In February, Rome demanded 60 units of timber. I was already preparing for it, since the scenario instructions already made it fairly obvious. As such, fulfilling this demand wasn't difficult at all.

In June, now that I am still quite well-off despite spending so much on construction, I thought that it might be a good idea to get the patrician block up and running. I built a coliseum and then four villas around it.

In August, a month before the deadline of Rome's military demands, I dispatched a token force of 6 (lol!) missile auxiliaries so that Rome doesn't get angry with me. Needless to say, the forces were decimated.

By the end of 37 BC, I was already maxing out my weapons, armour and clothing exports.

36 BC

Quite an uneventful year for me. I added two more insulae at the side of my block to expand my labour force. Rome demands legions, marble and timber in this year as well. I fulfilled the demand for timber, sent another puny force out of my city, and ignored the request for marble. Actually, it would have been easy enough to just build one or two more insulae, and couple of marble quarries. But since I originally had no plans at all to set up a marble industry, I refused to give in. Of course, it'd definitely be wiser to just export marble and also fulfil the request, but I stubbornly stuck to my original plan.

35 BC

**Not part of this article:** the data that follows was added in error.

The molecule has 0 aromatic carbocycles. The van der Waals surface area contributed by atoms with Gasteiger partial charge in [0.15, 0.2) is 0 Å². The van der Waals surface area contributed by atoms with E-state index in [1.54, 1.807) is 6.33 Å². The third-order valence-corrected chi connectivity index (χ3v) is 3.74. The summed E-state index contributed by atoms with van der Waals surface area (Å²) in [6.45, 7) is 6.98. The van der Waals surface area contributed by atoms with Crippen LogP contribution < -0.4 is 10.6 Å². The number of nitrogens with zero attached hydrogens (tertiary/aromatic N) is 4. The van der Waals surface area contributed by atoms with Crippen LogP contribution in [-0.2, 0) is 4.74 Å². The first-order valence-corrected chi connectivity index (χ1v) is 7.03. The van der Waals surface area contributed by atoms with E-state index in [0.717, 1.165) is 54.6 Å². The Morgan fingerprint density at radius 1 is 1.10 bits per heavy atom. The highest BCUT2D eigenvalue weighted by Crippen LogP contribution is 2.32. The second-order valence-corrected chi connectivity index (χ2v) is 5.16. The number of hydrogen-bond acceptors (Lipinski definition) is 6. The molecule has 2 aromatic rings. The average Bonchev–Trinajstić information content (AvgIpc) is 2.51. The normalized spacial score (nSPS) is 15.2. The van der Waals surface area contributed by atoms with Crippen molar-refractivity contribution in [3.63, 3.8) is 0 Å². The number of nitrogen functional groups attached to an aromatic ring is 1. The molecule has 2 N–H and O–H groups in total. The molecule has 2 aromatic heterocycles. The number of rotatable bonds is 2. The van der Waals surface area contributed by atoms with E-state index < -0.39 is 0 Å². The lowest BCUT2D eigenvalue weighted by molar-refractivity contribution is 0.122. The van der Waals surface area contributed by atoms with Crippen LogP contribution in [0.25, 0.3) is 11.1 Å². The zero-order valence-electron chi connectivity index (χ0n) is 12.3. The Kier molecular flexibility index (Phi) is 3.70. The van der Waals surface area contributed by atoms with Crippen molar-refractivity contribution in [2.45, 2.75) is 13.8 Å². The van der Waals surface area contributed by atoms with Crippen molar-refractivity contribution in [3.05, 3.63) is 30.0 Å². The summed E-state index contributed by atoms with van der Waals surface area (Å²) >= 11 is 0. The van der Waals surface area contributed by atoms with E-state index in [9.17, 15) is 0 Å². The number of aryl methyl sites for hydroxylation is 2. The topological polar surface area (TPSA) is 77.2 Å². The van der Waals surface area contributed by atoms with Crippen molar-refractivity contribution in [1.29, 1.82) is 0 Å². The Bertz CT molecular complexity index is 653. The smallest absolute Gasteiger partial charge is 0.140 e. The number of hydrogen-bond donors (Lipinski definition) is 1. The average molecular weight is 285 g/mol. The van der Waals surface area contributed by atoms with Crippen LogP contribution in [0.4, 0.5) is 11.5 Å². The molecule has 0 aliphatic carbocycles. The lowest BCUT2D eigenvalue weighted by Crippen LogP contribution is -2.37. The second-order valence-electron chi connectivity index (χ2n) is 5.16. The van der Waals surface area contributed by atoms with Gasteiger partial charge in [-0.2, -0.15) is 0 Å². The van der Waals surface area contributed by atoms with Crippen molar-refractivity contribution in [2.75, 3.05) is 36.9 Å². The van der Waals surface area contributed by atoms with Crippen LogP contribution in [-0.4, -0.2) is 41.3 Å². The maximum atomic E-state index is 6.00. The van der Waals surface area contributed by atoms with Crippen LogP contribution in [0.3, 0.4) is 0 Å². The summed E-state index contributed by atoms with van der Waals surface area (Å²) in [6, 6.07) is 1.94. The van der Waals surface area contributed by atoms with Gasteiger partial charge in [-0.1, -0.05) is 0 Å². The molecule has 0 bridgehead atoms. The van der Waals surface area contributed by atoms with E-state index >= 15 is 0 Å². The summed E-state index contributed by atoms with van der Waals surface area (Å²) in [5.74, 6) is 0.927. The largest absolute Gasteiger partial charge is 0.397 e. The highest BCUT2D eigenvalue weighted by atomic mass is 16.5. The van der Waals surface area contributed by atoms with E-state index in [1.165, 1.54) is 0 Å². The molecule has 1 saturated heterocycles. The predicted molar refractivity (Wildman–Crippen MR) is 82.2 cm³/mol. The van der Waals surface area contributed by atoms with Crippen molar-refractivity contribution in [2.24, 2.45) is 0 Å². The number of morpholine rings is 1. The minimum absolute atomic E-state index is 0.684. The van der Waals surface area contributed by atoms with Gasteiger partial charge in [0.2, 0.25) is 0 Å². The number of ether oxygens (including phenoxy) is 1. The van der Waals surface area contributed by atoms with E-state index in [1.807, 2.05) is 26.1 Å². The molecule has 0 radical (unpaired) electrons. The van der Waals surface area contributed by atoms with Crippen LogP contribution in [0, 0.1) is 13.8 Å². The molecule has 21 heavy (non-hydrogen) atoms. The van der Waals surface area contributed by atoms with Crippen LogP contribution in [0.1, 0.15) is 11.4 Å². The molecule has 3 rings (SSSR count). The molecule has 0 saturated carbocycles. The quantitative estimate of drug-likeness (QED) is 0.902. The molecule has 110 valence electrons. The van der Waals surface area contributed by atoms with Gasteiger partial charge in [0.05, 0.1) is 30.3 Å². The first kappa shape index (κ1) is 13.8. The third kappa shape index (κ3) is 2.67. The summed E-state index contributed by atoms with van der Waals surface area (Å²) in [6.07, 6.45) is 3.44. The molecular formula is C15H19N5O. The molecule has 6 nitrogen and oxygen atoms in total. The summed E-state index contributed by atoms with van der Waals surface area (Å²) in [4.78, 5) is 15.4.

I finally finished walling up my city, and my domus all evolved to the max level. To soak up the sudden influx of equestrian labour, I built shrines, education and entertainment buildings to fill up the spaces in my city. Meanwhile, my villas have already evolved to large villas, and I left them at that level so that I didn't have to import any exotic goods.

By now, I had achieved every single requirement except favour, which I had obviously no way of gaining while following my weird/stupid/stubborn policy. Since my city was more or less completed, sending a large gift to Rome got me out of Londinium.


After being promoted, I hung around to see what else would happen in Londinium. Presumably because I did not beat off the enemy forces at Rome's request, the invading army in 34BC was incredibly large - 5 Gaulish heavy infantry and 3 skirmisher units.

My approach to Londinium was an economic one. I focused largely on my goals to max out exports for 3 products, get 4 large villas, 8 large domus and 12 large insulae (I ended up with 14 though). This approach got me out of Londinium just in time to avoid the first invasion. Two other approaches I would have taken are:

1. Export marble as well. Fulfil the two requests for marble and with the favour boost, get your promotion.
2. Focus on setting up the legions quickly, which is what I neglected. This is probably what the most 'honest' players would do - play a military assignment as it is meant to be played. I would most definitely go for this approach the next time I play any military map again.

Events and Requests

38 BC:
May: request legions (1yr 3mths)

37 BC:
Feb: demand 60 timber (1yr)

36 BC:
Feb: request legions (1yr 3mths)
Aug: request 50 marble (1 yr)
Sep: demand 60 timber (1yr)

35 BC:
Jun: Invasion warning (9250Dn to bribe)
Sep: demand 60 timber (1yr)

34 BC:
Jun: enemy invasion